Risk assessment and avoidance.
Compliance with our defined sustainability requirements is a prerequisite for any contract. To fulfil its environmental and human rights due diligence for the supply chain, the BMW Group therefore evaluates sustainability risks and impacts throughout its supplier network on an ongoing basis. We determine what action needs to be taken and develop preventive and corrective measures from this that we implement together with our suppliers.
Knowing the risks.
The BMW Group uses various instruments to evaluate sustainability risks and impacts in its supplier network on a continuous basis.
All commissioned and potential BMW Group supplier locations are evaluated using our risk filter, which has access to various national and commodity-group-specific risk databases. This risk perspective is supplemented by commodity-group-specific assessments conducted by our internal purchasing experts.
The first step is to cluster potential and active supplier locations according to country-specific and regional environmental and human rights risks. The standardised risk roadmap of the Responsible Business Alliance (RBA) serves as the basis for this, as well as other data sources that focus on supply chain risks.
Step two is to combine these risks with commodity-group and company-specific risks. Standardised online assessments of (potential) supplier locations form the basis for this, determining the companies’ social, environmental and governance risks, including their own supply chains (n-tier).
In this way, potential risks can be calculated and mapped on the basis of how likely they are to occur, their severity and our possible causal contribution measured in terms of purchasing volumes. The results of our risk assessments can be viewed online.
We also use artificial intelligence methods to identify potential and actual risks at our direct (Tier 1) and indirect (n-tier) suppliers – for example, to analyse and evaluate media reports.
The BMW Group has defined minimum requirements for supplier locations throughout its global value chain. For example, these minimum requirements include implementation of preventive measures to minimise potential negative impact for the parties involved, such as supplier employees. Compliance with these requirements is verified using the Drive Sustainability questionnaire.
Direct suppliers and indirect suppliers commissioned on an ad-hoc basis are required to provide information on their sustainability performance and the preventive and corrective measures they have implemented. The accuracy and completeness of this information is then verified by independent third parties. This information is obtained from new suppliers as part of the tendering process. In the case of existing business relationships, it must be updated on a continuous basis by the suppliers.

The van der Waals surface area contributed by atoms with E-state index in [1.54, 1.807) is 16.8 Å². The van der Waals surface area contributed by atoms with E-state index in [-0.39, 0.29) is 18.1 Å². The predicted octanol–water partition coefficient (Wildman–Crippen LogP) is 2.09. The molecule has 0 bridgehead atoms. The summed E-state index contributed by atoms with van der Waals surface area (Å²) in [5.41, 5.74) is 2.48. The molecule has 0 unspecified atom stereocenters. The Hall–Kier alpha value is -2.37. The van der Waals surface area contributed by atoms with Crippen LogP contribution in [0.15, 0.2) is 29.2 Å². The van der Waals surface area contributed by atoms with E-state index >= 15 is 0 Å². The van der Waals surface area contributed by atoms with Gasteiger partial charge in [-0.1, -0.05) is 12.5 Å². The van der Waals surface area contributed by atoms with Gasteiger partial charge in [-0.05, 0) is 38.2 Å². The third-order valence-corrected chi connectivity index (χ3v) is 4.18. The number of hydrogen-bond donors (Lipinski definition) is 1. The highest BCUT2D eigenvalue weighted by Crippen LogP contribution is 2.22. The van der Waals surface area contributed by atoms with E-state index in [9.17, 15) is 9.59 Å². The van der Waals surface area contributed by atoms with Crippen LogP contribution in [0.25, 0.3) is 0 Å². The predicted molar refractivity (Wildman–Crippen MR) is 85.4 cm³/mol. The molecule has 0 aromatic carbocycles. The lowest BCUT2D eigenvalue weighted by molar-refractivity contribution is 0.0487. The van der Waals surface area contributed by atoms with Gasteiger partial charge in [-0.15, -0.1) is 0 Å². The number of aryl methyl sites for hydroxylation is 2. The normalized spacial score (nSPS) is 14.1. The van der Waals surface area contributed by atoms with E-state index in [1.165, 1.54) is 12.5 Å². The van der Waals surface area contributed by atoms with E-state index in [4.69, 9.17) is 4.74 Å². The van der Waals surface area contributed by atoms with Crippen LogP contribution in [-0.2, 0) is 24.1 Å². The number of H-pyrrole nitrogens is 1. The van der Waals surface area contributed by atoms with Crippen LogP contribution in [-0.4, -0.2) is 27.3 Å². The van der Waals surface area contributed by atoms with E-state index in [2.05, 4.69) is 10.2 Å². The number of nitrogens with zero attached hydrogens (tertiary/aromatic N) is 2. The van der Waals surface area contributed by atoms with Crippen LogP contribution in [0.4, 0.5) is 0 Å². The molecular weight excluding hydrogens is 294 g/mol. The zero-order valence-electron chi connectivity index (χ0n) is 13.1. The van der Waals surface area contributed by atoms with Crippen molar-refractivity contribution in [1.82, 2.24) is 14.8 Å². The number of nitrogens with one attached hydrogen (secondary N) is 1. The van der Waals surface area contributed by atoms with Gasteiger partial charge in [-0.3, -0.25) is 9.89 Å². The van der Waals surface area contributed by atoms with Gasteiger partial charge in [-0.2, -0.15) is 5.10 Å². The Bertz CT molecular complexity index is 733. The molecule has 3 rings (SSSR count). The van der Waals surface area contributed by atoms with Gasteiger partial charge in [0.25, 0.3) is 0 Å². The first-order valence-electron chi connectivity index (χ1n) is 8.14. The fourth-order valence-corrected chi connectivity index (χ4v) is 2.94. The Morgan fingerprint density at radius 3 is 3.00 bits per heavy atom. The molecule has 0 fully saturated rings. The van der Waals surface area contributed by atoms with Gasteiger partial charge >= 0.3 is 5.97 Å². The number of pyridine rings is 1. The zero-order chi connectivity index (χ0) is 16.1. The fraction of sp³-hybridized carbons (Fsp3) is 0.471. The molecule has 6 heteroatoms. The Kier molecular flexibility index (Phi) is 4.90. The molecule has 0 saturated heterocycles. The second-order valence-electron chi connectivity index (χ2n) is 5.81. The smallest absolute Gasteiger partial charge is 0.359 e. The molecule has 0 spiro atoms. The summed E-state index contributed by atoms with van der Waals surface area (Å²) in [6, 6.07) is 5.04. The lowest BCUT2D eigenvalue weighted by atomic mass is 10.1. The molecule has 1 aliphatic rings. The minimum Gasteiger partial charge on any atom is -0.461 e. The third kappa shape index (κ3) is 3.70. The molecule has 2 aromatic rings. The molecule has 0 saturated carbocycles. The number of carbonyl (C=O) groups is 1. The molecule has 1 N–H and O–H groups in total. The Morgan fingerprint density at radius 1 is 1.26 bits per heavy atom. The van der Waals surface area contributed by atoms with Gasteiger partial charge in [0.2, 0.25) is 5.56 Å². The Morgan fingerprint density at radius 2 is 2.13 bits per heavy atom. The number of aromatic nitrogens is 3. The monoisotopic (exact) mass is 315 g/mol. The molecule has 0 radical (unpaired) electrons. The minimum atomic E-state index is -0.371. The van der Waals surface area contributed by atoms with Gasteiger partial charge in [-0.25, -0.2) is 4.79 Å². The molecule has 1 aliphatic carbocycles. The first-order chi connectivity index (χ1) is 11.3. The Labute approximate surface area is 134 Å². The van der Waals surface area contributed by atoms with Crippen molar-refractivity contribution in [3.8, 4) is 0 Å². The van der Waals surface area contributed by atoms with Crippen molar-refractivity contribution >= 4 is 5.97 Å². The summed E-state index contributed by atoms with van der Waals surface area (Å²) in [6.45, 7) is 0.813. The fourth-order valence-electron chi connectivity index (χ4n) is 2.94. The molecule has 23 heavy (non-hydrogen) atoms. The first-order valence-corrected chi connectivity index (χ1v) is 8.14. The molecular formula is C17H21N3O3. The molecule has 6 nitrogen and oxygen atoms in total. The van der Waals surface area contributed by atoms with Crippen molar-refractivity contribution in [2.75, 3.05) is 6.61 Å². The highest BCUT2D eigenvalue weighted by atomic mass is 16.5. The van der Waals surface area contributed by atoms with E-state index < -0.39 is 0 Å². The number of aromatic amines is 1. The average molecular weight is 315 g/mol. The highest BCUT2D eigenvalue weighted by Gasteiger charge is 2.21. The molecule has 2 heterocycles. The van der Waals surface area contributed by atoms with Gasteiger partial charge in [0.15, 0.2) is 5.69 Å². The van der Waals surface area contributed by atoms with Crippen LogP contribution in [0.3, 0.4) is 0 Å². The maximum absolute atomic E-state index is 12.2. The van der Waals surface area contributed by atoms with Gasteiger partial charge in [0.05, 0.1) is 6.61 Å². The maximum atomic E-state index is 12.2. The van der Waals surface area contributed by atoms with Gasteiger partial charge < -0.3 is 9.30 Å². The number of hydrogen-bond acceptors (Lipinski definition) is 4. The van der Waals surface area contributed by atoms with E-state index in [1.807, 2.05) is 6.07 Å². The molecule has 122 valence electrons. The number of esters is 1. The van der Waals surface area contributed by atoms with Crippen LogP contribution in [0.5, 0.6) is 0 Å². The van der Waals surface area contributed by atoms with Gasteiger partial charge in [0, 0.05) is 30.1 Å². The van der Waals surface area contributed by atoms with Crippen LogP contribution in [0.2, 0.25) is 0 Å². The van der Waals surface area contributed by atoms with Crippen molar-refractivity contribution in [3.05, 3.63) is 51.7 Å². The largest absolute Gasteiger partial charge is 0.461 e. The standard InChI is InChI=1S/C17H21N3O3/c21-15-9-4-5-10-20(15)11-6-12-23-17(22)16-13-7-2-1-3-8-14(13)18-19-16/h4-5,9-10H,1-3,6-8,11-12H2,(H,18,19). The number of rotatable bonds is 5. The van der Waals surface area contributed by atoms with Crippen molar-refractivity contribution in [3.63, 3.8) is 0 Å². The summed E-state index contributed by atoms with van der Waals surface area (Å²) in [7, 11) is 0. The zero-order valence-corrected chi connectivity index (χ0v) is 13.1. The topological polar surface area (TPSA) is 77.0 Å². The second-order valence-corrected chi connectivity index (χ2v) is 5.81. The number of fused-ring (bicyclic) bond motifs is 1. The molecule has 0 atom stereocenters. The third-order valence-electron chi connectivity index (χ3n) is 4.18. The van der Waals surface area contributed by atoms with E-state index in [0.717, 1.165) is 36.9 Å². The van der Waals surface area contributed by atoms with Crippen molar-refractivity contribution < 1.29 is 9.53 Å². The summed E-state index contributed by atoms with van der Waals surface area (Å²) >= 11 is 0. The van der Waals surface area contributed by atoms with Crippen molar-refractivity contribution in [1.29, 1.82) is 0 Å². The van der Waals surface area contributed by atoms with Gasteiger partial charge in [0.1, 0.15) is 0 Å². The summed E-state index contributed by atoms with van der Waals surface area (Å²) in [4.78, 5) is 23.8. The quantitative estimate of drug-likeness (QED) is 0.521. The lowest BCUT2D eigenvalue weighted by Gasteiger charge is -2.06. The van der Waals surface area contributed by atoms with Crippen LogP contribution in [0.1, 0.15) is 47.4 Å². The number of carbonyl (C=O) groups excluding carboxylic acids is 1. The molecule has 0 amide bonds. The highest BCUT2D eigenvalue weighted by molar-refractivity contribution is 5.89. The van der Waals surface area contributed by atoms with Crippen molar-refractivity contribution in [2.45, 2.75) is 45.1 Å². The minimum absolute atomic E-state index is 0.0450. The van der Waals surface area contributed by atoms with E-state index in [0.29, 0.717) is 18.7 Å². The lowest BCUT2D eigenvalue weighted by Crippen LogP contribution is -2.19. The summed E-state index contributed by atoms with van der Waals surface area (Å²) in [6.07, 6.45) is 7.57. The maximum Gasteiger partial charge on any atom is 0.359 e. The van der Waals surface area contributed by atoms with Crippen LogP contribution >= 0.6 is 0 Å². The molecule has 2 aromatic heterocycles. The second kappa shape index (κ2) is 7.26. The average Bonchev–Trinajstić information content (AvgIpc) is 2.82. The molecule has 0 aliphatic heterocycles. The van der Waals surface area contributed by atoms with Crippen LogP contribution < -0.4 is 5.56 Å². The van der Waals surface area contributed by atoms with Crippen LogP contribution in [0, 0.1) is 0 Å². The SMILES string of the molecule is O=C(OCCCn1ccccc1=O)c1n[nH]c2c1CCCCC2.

Risk assessment and preventive measures to minimise potential negative impact on the parties involved. Production sites operated by direct suppliers that will deliver components to the BMW Group from 2023 onwards.
For suppliers identified as especially high-risk, our own assessors or external auditors conduct additional audits at the supplier location. We are working with the Responsible Business Alliance (RBA) and the German Association of the Automotive Industry (VDA) to achieve this. In the VDA, together with other automotive manufacturers and suppliers, we helped develop an assessment programme specifically for the mid-sized companies that dominate the automotive industry, which we will implement from 2022 onwards through the newly formed Responsible Supply Chain Initiative (RSCI). We have been using the RBA’s established cross-industry audit programme, which is mainly for large supplier locations, for a number of years. The audit findings of both initiatives will be shared between the participating companies via corresponding platforms. This avoids conducting multiple audits, which increases acceptance among the companies audited.
To counter known risks at indirect suppliers, the BMW Group is developing sustainability strategies for specific raw materials and initiating enabling and hedging activities from this, as well as pilot projects.
We source all critical raw materials – such as lithium and cobalt, which are key raw materials for production of battery cells – for the current fifth generation directly from raw material suppliers and make them available to producers of our current generation of battery cells. In this way, we can ensure full traceability (mass balance) with regard to origins, as well as transparency around extraction methods.
The quantitative reduction, substitution and elimination of high-risk primary raw materials are important levers for reducing risks and improving environmental and social sustainability in our supplier network. We have, for instance, reduced the use of cobalt in cathode material in our current generation of battery cells to less than 10%, while the electric motor of the same generation no longer requires the use of rare earths. We set the benchmark with the BMW i3, back in 2013, when we began using leather tanned with olive-leaf extract for seat covers. This allows us to avoid chrome tanning, which is potentially harmful to the environment and to health.